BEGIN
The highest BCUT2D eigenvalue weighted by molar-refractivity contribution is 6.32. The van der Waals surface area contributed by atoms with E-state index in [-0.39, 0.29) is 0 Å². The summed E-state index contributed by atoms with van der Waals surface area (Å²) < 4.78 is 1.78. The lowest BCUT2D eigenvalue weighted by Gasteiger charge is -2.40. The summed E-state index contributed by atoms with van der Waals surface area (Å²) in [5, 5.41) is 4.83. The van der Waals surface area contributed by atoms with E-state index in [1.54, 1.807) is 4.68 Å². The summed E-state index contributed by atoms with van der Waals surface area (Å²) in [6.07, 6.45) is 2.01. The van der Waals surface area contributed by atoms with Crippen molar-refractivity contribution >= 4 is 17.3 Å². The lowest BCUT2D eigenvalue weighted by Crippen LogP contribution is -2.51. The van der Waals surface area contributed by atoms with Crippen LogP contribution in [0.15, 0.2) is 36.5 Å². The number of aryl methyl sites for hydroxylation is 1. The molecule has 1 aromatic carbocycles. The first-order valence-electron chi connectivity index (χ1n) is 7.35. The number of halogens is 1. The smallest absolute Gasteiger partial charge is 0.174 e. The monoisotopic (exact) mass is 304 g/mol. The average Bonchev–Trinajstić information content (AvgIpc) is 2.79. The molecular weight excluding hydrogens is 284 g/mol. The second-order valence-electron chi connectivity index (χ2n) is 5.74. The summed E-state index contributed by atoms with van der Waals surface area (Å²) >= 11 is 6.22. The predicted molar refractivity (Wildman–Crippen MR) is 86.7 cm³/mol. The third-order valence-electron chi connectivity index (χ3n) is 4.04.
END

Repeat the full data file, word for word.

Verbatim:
The highest BCUT2D eigenvalue weighted by molar-refractivity contribution is 6.32. The van der Waals surface area contributed by atoms with E-state index in [-0.39, 0.29) is 0 Å². The summed E-state index contributed by atoms with van der Waals surface area (Å²) < 4.78 is 1.78. The lowest BCUT2D eigenvalue weighted by Gasteiger charge is -2.40. The summed E-state index contributed by atoms with van der Waals surface area (Å²) in [5, 5.41) is 4.83. The van der Waals surface area contributed by atoms with E-state index in [1.54, 1.807) is 4.68 Å². The summed E-state index contributed by atoms with van der Waals surface area (Å²) in [6.07, 6.45) is 2.01. The van der Waals surface area contributed by atoms with Crippen molar-refractivity contribution >= 4 is 17.3 Å². The lowest BCUT2D eigenvalue weighted by Crippen LogP contribution is -2.51. The van der Waals surface area contributed by atoms with Crippen LogP contribution in [0.15, 0.2) is 36.5 Å². The number of aryl methyl sites for hydroxylation is 1. The molecule has 1 aromatic carbocycles. The first-order valence-electron chi connectivity index (χ1n) is 7.35. The number of halogens is 1. The smallest absolute Gasteiger partial charge is 0.174 e. The monoisotopic (exact) mass is 304 g/mol. The average Bonchev–Trinajstić information content (AvgIpc) is 2.79. The molecular weight excluding hydrogens is 284 g/mol. The second-order valence-electron chi connectivity index (χ2n) is 5.74. The summed E-state index contributed by atoms with van der Waals surface area (Å²) >= 11 is 6.22. The predicted molar refractivity (Wildman–Crippen MR) is 86.7 cm³/mol. The third-order valence-electron chi connectivity index (χ3n) is 4.04.